Many of the issues that are faced by women in general in a male dominated society such as limited access to education and employment, the problems arising from traditional/cultural practices that tend to seclude women from public life, and so on, also have an impact on women with disabilities. Disability inadvertently leads to inequality and marginalization of both men and women with consequences that are better imagined than experienced.

    For instance, only 2 per cent of children with disabilities in the developing world receive any education or rehabilitation. Similarly, in employment for example, persons with disabilities are reported to have twice the rate for non-participation in the labour market as compared to persons without disabilities. The unemployment rate for persons with a severe disability is about three times the level for persons without disabilities. Workers with disabilities typically receive a lower wage than others and are likely to be thrice out of job than their counterparts without disabilities. Although disability affects both male and female, persons with disabilities are not a homogenous group. Women with disabilities from developing countries face certain unique disadvantages compared with men with disabilities.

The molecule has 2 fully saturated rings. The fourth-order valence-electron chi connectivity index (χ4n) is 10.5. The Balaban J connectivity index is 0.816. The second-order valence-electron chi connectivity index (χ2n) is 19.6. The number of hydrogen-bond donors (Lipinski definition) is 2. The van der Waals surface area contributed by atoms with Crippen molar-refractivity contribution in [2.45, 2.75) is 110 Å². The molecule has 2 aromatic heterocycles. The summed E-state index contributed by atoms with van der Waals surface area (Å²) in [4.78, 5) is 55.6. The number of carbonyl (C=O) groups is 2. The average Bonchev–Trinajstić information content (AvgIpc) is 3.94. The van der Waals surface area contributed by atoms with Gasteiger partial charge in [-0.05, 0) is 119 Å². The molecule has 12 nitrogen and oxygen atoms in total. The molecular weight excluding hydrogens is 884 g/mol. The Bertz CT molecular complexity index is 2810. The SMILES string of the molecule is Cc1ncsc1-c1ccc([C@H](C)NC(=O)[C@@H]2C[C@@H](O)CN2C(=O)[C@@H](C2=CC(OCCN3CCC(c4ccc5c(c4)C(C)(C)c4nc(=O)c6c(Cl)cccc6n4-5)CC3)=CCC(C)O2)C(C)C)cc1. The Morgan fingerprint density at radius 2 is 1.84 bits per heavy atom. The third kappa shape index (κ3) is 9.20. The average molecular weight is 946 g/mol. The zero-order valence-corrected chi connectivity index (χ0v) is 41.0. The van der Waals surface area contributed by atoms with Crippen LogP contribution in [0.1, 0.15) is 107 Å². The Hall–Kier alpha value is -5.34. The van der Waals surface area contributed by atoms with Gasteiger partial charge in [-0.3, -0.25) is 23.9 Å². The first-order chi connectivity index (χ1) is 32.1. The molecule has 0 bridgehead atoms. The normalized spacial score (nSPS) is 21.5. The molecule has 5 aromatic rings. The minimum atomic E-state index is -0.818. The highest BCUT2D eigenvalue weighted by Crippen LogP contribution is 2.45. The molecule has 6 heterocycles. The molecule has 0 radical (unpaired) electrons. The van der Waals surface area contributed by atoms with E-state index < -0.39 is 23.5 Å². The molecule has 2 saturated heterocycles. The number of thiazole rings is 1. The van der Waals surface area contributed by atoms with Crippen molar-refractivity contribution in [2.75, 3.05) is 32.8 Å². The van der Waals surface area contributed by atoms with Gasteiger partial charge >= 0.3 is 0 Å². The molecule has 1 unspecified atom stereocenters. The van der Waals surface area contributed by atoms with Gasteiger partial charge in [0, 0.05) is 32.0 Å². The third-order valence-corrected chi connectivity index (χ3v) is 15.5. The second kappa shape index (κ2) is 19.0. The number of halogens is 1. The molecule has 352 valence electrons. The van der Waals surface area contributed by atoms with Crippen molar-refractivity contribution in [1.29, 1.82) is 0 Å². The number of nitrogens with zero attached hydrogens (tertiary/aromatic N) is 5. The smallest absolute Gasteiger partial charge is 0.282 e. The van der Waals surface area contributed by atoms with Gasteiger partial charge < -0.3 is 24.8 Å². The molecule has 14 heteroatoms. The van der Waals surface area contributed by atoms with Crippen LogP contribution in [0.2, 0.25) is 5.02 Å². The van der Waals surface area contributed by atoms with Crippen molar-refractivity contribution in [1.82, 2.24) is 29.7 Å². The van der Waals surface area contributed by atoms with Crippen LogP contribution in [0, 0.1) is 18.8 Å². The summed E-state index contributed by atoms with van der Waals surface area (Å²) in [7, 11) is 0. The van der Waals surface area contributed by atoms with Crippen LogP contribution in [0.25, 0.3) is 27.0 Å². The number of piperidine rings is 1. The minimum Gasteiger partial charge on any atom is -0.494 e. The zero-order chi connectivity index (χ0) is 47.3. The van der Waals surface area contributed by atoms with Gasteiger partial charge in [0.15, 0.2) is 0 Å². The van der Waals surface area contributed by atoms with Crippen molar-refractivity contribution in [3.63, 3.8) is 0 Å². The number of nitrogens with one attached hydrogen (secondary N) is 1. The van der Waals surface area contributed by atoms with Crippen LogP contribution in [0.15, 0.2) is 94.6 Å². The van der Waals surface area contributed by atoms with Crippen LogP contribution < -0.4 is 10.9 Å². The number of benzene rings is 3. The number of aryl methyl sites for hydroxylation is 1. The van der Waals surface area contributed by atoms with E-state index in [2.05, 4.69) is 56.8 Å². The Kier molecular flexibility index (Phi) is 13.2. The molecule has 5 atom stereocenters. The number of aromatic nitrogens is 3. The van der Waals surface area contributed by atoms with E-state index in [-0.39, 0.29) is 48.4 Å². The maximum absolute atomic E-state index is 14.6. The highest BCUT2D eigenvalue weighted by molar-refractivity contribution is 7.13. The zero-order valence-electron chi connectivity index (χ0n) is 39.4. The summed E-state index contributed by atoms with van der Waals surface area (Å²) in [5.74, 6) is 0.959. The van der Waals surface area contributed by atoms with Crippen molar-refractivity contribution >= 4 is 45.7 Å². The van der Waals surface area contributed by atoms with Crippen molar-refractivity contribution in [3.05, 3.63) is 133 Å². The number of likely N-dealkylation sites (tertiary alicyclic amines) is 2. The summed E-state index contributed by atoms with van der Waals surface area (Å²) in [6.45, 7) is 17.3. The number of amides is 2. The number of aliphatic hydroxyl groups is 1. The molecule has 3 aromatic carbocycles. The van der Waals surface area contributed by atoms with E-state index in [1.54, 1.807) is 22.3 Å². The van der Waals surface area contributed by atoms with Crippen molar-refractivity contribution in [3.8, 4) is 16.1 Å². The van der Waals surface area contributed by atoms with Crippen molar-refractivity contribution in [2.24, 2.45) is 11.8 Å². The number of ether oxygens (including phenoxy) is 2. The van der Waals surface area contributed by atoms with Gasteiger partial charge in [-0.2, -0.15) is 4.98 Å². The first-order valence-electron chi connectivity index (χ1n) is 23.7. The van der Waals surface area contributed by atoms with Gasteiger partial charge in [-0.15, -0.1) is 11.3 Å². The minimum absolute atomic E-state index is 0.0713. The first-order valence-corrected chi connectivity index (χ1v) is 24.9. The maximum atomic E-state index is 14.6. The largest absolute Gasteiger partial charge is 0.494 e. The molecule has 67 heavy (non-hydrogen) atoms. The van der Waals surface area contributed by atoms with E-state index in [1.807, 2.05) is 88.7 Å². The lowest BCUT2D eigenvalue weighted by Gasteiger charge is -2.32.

If the United ...

    Solution Summary

    The formal proposal to solve problems for local community are determined.